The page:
Reading role models can also be found outside the school gates. Those in the wider school community are equally important as examples of adults who read, so having their support is beneficial. Some school libraries allow parent borrowing as a way of encouraging reading at home, or create an Accessit Library Web App Topic Board specifically for their parents.

Regular notices and book promotion in school newsletters and social media pages also help to keep the wider community up to date with reading events and activities.

Readers should also be encouraged to recommend books directly to their peers, for example in conversations, book groups, reviews and library displays, to make books and reading visible in all areas of the school.?While it’s important for readers to have an element of choice when reading for pleasure, advice and suggestions are excellent for introducing students to new books, authors, and genres.

The Accessit Library Web App also makes it easy for library staff to promote books and other new or topical resources, share links to related content such as book or movie trailers and podcasts, and create and share Quick Lists of recommended titles. Having a carousel of books that have recently been reviewed in the Web App by students and staff is a great way for the entire school community to see that the school has a strong reading culture. Links to individual titles, Quick Lists, Web App Topic Boards, and even the entire Web App can be shared in school newsletters, emails, and online learning spaces to involve students, teachers, and families in the school’s reading culture.

Reading needs to be visible, and there are many creative ways to do this. Adding photos and reviews from staff or student leaders to the Accessit Library Web App, making posters to display around the school, using shelf talkers and bookmarks to share short reviews, and creating displays of student and staff recommendations are just a few suggestions.

An Enticing Reading Environment 

Having a welcoming area dedicated to reading is also important, whether it’s in the corner of a busy library, in a classroom, in a quiet outdoor space, or elsewhere around the school. It should be calm and quiet, as well as having comfortable seating to encourage sitting and reading. Student input on the design and layout ensures the space meets their needs and will be well used. Having lots of good books in and around this area will also entice readers to pick up a book and sit and read for a while.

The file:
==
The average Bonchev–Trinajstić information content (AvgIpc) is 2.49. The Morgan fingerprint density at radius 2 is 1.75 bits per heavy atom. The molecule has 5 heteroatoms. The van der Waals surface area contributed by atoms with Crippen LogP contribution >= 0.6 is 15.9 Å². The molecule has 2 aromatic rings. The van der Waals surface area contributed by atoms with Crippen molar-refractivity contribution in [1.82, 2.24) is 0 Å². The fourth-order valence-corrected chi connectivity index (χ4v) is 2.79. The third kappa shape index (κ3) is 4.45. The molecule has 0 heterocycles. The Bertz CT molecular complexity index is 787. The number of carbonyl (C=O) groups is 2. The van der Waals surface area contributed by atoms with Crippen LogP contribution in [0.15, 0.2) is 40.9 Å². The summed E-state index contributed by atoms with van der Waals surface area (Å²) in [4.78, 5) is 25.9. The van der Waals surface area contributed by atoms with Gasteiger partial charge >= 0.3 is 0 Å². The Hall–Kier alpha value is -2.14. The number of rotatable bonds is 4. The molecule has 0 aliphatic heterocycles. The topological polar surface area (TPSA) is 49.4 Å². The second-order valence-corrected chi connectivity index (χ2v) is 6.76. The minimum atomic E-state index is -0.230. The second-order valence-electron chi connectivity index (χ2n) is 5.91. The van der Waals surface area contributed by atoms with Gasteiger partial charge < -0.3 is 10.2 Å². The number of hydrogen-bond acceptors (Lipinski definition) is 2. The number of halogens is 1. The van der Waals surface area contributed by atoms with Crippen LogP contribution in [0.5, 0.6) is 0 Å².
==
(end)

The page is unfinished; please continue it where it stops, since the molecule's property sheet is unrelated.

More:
Effective libraries and reading spaces are firmly focused on their readers. Consider how a library might look to new visitors – is it appealing and attractive, drawing them in? Reader-centered libraries utilize a bookshop approach, with small but well stocked displays, front facing covers, and shelving layouts that encourage browsing, all things that can easily be achieved in a school library. 

As well as making the library itself an appealing physical space, the Accessit Library Web App ensures that there is also an engaging and interactive online presence for the library. With the Web App, readers can browse and search the library online to locate titles, share their thoughts on books they’ve read by writing reviews, and explore the extra videos, links, podcasts, interactive games, and websites, regardless of where they are or what kind of device they’re using. Library staff can quickly and easily add content to their Web App Topic Boards to reflect the particular interests and needs of their school’s students, teachers and families, thereby creating a customized interface that is relevant, welcoming, and engaging.